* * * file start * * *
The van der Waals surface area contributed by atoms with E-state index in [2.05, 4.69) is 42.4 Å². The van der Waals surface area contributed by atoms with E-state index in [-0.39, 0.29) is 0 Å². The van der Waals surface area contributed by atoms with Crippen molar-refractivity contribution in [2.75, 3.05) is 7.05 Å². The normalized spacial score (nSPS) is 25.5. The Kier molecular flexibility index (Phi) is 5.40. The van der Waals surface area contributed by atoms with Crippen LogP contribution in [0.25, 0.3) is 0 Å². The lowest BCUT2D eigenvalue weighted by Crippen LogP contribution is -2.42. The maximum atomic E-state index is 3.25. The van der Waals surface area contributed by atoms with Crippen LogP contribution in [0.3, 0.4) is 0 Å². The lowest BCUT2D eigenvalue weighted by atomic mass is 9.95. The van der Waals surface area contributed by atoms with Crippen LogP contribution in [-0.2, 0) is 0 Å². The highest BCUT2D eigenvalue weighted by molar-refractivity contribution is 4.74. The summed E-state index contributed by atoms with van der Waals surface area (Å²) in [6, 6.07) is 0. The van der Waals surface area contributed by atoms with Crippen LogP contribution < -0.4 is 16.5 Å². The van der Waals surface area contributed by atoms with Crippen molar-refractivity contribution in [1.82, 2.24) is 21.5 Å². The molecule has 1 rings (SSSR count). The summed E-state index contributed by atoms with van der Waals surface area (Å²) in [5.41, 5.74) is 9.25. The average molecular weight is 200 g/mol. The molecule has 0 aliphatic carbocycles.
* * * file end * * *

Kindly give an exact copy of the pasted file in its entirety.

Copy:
The van der Waals surface area contributed by atoms with E-state index in [2.05, 4.69) is 42.4 Å². The van der Waals surface area contributed by atoms with E-state index in [-0.39, 0.29) is 0 Å². The van der Waals surface area contributed by atoms with Crippen molar-refractivity contribution in [2.75, 3.05) is 7.05 Å². The normalized spacial score (nSPS) is 25.5. The Kier molecular flexibility index (Phi) is 5.40. The van der Waals surface area contributed by atoms with Crippen LogP contribution in [0.25, 0.3) is 0 Å². The lowest BCUT2D eigenvalue weighted by Crippen LogP contribution is -2.42. The maximum atomic E-state index is 3.25. The van der Waals surface area contributed by atoms with Crippen LogP contribution in [0.3, 0.4) is 0 Å². The lowest BCUT2D eigenvalue weighted by atomic mass is 9.95. The van der Waals surface area contributed by atoms with Crippen LogP contribution in [-0.2, 0) is 0 Å². The highest BCUT2D eigenvalue weighted by molar-refractivity contribution is 4.74. The summed E-state index contributed by atoms with van der Waals surface area (Å²) in [6, 6.07) is 0. The van der Waals surface area contributed by atoms with Crippen LogP contribution < -0.4 is 16.5 Å². The van der Waals surface area contributed by atoms with Crippen molar-refractivity contribution in [1.82, 2.24) is 21.5 Å². The molecule has 1 rings (SSSR count). The summed E-state index contributed by atoms with van der Waals surface area (Å²) in [5.41, 5.74) is 9.25. The average molecular weight is 200 g/mol. The molecule has 0 aliphatic carbocycles.